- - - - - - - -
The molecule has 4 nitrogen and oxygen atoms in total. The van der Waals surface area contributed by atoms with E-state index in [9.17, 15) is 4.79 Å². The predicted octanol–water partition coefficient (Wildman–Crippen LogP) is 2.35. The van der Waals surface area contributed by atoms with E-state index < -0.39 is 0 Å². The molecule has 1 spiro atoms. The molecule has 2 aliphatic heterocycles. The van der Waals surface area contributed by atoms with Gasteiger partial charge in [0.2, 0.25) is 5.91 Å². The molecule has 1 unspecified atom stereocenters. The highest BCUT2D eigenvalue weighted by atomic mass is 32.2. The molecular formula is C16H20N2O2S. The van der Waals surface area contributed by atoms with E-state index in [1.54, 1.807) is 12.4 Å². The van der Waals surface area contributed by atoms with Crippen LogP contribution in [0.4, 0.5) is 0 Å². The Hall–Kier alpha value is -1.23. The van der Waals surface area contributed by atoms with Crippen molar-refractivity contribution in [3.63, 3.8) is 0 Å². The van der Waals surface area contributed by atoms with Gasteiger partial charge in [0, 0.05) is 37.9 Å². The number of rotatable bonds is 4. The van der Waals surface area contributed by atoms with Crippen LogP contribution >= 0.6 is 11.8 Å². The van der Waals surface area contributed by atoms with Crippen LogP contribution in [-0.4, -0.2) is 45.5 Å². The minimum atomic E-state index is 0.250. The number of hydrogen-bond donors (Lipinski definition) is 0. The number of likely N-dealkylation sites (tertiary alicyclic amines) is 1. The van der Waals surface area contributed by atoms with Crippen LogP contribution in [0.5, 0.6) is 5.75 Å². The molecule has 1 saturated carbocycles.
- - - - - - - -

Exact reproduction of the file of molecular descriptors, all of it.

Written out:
The molecule has 4 nitrogen and oxygen atoms in total. The van der Waals surface area contributed by atoms with E-state index in [9.17, 15) is 4.79 Å². The predicted octanol–water partition coefficient (Wildman–Crippen LogP) is 2.35. The van der Waals surface area contributed by atoms with E-state index < -0.39 is 0 Å². The molecule has 1 spiro atoms. The molecule has 2 aliphatic heterocycles. The van der Waals surface area contributed by atoms with Gasteiger partial charge in [0.2, 0.25) is 5.91 Å². The molecule has 1 unspecified atom stereocenters. The highest BCUT2D eigenvalue weighted by atomic mass is 32.2. The molecular formula is C16H20N2O2S. The van der Waals surface area contributed by atoms with E-state index in [1.54, 1.807) is 12.4 Å². The van der Waals surface area contributed by atoms with Crippen LogP contribution in [0.4, 0.5) is 0 Å². The Hall–Kier alpha value is -1.23. The van der Waals surface area contributed by atoms with Crippen molar-refractivity contribution in [3.63, 3.8) is 0 Å². The van der Waals surface area contributed by atoms with Gasteiger partial charge in [0, 0.05) is 37.9 Å². The number of rotatable bonds is 4. The van der Waals surface area contributed by atoms with Crippen LogP contribution >= 0.6 is 11.8 Å². The van der Waals surface area contributed by atoms with Crippen LogP contribution in [-0.4, -0.2) is 45.5 Å². The minimum atomic E-state index is 0.250. The number of hydrogen-bond donors (Lipinski definition) is 0. The number of likely N-dealkylation sites (tertiary alicyclic amines) is 1. The van der Waals surface area contributed by atoms with Crippen LogP contribution in [0.5, 0.6) is 5.75 Å². The molecule has 1 saturated carbocycles.